Promoting health: Challenges for person-centered communication in psychotherapy, counseling and human relationships in daily life

Description

For person-centered psychotherapy and counseling to be scientifically acknowledged and accepted by public health services, the following are required: (a) more empirical research on the effectiveness of person-centered therapy for different diagnostic categories (ICD-10) and counseling modes (group, family, health-related counseling); (b) incorporation of alternative interventions to increase the effectiveness of short-term person-centered psychotherapy consistent with the approach and the client-centered behavior of the therapist, such as having patients choose their therapists, providing written information on stress reduction and self-help, teaching daily relaxation exercises, using EMDR (Eye Movement Desensitization and Reprocessing) with minor anxiety, and suggesting homework assignments; (c) improvement of the therapist-patient relationship via regular written feedback from the patient for the therapist, reflections that incorporate cognitions and emotions in proportion to clients' expressions, and active, intensive (non-directive) efforts by the therapist to improve the therapeutic relationship; and (d) promotion of person-centered behaviors by people in daily situations and relationships outside the therapeutic setting (e.g., teachers, parents, partners).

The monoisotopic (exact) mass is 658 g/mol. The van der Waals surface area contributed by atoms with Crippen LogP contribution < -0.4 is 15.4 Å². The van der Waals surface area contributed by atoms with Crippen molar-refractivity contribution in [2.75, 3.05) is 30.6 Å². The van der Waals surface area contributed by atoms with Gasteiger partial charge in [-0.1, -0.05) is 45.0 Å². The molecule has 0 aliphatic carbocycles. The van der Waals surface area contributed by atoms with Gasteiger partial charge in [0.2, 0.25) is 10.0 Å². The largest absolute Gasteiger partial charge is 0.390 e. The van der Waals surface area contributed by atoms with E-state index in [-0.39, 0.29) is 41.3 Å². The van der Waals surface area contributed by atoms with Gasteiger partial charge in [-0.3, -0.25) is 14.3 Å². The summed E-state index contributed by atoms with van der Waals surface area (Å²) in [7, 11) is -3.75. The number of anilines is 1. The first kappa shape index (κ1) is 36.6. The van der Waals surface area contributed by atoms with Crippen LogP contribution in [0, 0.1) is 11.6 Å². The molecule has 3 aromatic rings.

Format

Journal

Language

English

Author(s)

Reinhard Tausch

Original Work Citation

Tausch, R. (2007, Spring). Promoting health: Challenges for person-centered communication in psychotherapy, counseling and human relationships in daily life. Person-Centered and Experiential Psychotherapies, 6(1), 1-13. doi:10.1080/14779757.2007.9688424

Collection

Citation

“Promoting health: Challenges for person-centered communication in psychotherapy, counseling and human relationships in daily life,” Francine Shapiro Library, accessed November 18, 2019, https://emdria.omeka.net/items/show/18611.

Output Formats